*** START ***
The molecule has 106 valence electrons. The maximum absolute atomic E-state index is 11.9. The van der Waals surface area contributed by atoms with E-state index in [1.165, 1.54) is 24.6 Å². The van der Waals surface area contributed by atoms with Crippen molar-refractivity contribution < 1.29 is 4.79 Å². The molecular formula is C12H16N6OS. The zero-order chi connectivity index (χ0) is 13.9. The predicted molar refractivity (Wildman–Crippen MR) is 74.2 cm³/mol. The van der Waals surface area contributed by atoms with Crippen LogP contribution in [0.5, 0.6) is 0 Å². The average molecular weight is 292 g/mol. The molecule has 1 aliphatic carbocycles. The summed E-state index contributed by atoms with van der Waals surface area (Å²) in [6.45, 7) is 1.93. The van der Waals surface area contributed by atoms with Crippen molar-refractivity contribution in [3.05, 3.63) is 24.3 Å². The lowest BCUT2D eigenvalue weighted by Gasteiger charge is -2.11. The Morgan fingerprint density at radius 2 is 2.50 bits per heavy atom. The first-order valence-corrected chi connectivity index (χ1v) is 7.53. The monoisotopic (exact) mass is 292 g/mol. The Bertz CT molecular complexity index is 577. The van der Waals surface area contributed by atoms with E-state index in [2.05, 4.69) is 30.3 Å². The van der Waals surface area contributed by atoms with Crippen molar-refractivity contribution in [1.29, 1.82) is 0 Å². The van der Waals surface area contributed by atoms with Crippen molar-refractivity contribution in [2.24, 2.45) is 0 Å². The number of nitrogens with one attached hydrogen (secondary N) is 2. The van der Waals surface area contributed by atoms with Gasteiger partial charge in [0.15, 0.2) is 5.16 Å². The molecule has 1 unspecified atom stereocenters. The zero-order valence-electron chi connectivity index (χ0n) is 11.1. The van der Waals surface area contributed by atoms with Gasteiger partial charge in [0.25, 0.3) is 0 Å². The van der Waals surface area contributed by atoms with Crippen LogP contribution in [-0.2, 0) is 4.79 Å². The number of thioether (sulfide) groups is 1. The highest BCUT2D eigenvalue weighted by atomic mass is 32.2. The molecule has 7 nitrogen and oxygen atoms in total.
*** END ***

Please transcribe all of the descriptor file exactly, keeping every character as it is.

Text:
The molecule has 106 valence electrons. The maximum absolute atomic E-state index is 11.9. The van der Waals surface area contributed by atoms with E-state index in [1.165, 1.54) is 24.6 Å². The van der Waals surface area contributed by atoms with Crippen molar-refractivity contribution < 1.29 is 4.79 Å². The molecular formula is C12H16N6OS. The zero-order chi connectivity index (χ0) is 13.9. The predicted molar refractivity (Wildman–Crippen MR) is 74.2 cm³/mol. The van der Waals surface area contributed by atoms with Crippen LogP contribution in [0.5, 0.6) is 0 Å². The average molecular weight is 292 g/mol. The molecule has 1 aliphatic carbocycles. The summed E-state index contributed by atoms with van der Waals surface area (Å²) in [6.45, 7) is 1.93. The van der Waals surface area contributed by atoms with Crippen molar-refractivity contribution in [3.05, 3.63) is 24.3 Å². The lowest BCUT2D eigenvalue weighted by Gasteiger charge is -2.11. The Morgan fingerprint density at radius 2 is 2.50 bits per heavy atom. The first-order valence-corrected chi connectivity index (χ1v) is 7.53. The monoisotopic (exact) mass is 292 g/mol. The Bertz CT molecular complexity index is 577. The van der Waals surface area contributed by atoms with E-state index in [2.05, 4.69) is 30.3 Å². The van der Waals surface area contributed by atoms with Crippen molar-refractivity contribution in [1.29, 1.82) is 0 Å². The van der Waals surface area contributed by atoms with Crippen molar-refractivity contribution in [2.24, 2.45) is 0 Å². The number of nitrogens with one attached hydrogen (secondary N) is 2. The van der Waals surface area contributed by atoms with Gasteiger partial charge in [0.15, 0.2) is 5.16 Å². The molecule has 1 unspecified atom stereocenters. The zero-order valence-electron chi connectivity index (χ0n) is 11.1. The van der Waals surface area contributed by atoms with Gasteiger partial charge in [0.25, 0.3) is 0 Å². The van der Waals surface area contributed by atoms with Crippen LogP contribution in [-0.2, 0) is 4.79 Å². The number of thioether (sulfide) groups is 1. The highest BCUT2D eigenvalue weighted by atomic mass is 32.2. The molecule has 7 nitrogen and oxygen atoms in total.